INDUSTRY INSIDER: DENNIS MALCOLM
Scotland’s longest-serving distiller
Born on-site at Glen Grant distillery, perhaps it was inevitable that Dennis Malcolm would grow up to work there. But what started as an apprentice cooper’s role straight from school led to a remarkable 60-year career. Unfiltered editor Richard Goslan caught up with Dennis to find out more in his diamond anniversary year
Glen Grant’s distinctive turreted facade
It’s hard to imagine in this era that you can still find someone who’s been working in the same industry for 60 years. But Scotch whisky is a world unto itself, where there’s every possibility that if you started out as a 15-year-old apprentice cooper, you could still be going strong as a master distiller six decades later.
That sums up the remarkable career of Dennis Malcolm, master distiller at Glen Grant and now officially Scotland’s longest-serving distiller. Not bad for a wee boy who was simply intrigued by the apparent sorcery of how a wooden cask was constructed.
“I jokingly say to people that I couldn’t go on to further education because I was too thick, so I had to do something with my hands,” says Dennis. “I always wanted to be a cooper, to make a cask, because I found it completely baffling how it could hold something. I knew there was no glue, and the liquid it holds is thinner than water. So I wanted to be a cooper and I started out my apprenticeship [aged 15] on the third of April 1961 at Glen Grant.”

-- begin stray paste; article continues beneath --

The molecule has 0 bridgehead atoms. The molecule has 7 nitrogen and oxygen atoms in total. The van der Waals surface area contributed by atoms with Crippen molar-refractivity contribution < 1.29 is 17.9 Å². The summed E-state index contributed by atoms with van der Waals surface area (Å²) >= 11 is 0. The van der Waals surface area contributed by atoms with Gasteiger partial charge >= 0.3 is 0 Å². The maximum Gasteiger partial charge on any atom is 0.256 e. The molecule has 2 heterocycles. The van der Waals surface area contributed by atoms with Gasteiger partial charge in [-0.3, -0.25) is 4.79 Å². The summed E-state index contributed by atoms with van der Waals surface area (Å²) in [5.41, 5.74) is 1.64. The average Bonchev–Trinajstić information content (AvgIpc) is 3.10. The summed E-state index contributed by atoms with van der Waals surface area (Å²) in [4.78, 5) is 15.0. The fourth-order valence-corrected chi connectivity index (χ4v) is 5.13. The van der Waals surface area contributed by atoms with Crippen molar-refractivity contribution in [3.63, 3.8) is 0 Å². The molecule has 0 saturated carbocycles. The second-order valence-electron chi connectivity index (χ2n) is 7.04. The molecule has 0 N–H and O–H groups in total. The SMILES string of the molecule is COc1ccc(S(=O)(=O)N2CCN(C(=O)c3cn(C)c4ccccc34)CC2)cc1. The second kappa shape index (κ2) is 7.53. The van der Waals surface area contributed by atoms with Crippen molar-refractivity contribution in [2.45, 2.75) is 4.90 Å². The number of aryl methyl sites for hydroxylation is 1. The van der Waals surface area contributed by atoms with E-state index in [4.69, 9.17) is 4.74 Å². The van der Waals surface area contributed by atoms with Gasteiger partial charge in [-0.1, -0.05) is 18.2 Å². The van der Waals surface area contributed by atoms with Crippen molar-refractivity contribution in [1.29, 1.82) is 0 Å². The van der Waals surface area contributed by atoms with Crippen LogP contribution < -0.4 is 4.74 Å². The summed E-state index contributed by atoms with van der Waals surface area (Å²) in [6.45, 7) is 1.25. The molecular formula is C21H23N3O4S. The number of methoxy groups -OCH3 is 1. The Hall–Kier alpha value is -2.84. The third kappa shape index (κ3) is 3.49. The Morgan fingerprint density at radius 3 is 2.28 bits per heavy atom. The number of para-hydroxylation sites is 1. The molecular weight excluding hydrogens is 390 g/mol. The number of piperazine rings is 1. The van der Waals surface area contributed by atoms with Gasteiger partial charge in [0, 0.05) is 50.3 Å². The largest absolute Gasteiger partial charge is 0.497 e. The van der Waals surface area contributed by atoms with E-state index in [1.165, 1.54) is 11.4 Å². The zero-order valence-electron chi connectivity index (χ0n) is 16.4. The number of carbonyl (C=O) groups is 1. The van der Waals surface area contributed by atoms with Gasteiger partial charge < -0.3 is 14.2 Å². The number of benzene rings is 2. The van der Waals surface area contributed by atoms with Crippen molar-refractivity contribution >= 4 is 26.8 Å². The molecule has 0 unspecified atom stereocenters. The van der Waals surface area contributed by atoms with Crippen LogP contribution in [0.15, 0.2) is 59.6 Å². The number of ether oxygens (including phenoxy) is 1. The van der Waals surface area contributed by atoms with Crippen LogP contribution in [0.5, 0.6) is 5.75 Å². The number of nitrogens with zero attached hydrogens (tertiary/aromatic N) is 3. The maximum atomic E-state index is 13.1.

Dennis outside Glen Grant distillery
Glen Grant’s dunnage warehouse
READY TO RUN THE WORLD
Dennis’s youthful curiosity and thirst for knowledge extended beyond making casks, however. While he was bending staves into shape and hammering the cask’s rings, he was also considering how the spirit that filled them was being produced. By the time he was 26, he’d become what was then known as an operating brewer, or what we’d now call a production manager.
“I was interested in how distilleries ran and if I’m honest enough now, I used to say: ‘I want to run a distillery myself’. When you’re young, you’re quite naïve, you think you can run the world! So I was promoted as an operating brewer, reporting to the manager and running the distillery. It was a big step for me, but I didn’t see it that way because I was just a young boy. All the other guys in the distillery were twice my age, maybe almost three times my age. They’d hundreds of years of experience. With my energy and their experience, I couldn’t have failed. It was unbelievable!”